• A file named buildrc in the current build directory;

  • A file in the directory rcfiles/ of the source tree that contains the hostname string (or a part if it) in its basename. If multiple files satisfy this condition, it offers a choice.

Therefore when asked to proceed for the installation, it is advised to pay attention in the initial message which is the file chosen for the configuration.

How to invoke a configuration file

The name of the configuration file might be specified with the -f option of the installer. the file might be either specified via its absolute path, or by its name. In this case, it is searched for in (priority order):

  • The current working directory;

  • The directory rcfiles/ of the source tree.

Manipulating the configuration file

The principle of the configuration file is to provide configure options which are different for each o the packaged of the suite (called modules in the jhbuild spirit). Therefore, to each of the package one must associate a configure line. Such information is provided in the dictionary module_autogenargs of jhbuild, and might be specified as follows (see e.g. the file dynamic.rc):

``module_autogenargs['libxc'] = "CC=gcc --enable-shared"``

or, alternatively:

``module_autogenargs.update({'libxc': "CC=gcc --enable-shared"})``

depending on your taste. If the BigDFT suite is compiled from a configure line, at the end of the first compilation a buildrc file is produced, that can be then used in the following compilations.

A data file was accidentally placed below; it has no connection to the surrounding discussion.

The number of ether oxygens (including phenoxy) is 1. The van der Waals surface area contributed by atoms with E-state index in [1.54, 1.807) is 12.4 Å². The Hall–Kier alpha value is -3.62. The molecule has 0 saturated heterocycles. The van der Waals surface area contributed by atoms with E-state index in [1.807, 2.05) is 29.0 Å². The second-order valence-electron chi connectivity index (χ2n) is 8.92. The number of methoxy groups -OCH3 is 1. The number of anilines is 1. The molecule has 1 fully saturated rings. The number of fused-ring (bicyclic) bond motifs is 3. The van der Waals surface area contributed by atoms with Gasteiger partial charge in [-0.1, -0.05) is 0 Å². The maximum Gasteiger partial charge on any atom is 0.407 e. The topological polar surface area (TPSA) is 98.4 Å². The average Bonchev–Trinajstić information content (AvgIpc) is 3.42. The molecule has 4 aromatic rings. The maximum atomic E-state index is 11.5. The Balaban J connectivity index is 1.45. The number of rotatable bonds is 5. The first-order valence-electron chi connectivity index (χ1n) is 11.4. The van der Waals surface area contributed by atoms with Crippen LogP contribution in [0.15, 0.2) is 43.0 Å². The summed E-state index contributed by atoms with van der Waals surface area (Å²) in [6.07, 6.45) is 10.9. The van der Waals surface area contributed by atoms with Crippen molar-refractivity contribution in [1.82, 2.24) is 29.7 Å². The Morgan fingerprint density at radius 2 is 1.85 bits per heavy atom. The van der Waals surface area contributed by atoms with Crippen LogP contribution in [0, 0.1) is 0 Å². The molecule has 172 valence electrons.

The Python syntax of the configuration file

An rcfile is invoked inside the collection of python modules provided by jhbuild. Therefore within this file the python syntax is necessary. This adds extra features that would otherwise be difficult to implement. For example, one might define functions that indicate common configuration options, or that retrieve the current working directory to define more elaborated configuation lines. For example, in a rcfile we may found (see for example the file mira.rc of the distribution):

| ``def fcflags_short():``
| `` return """'FCFLAGS= -g -O3'"""``
| ``[...]``
| ``module_autogenargs.update({``
| ``  'libxc': fcflags_short(),``
| `` [...]``
| `` }``

We here prefer to use return values of functions rather that to define extra variables in the script as jhbuild warns if unknown variable names are found in the configuration file.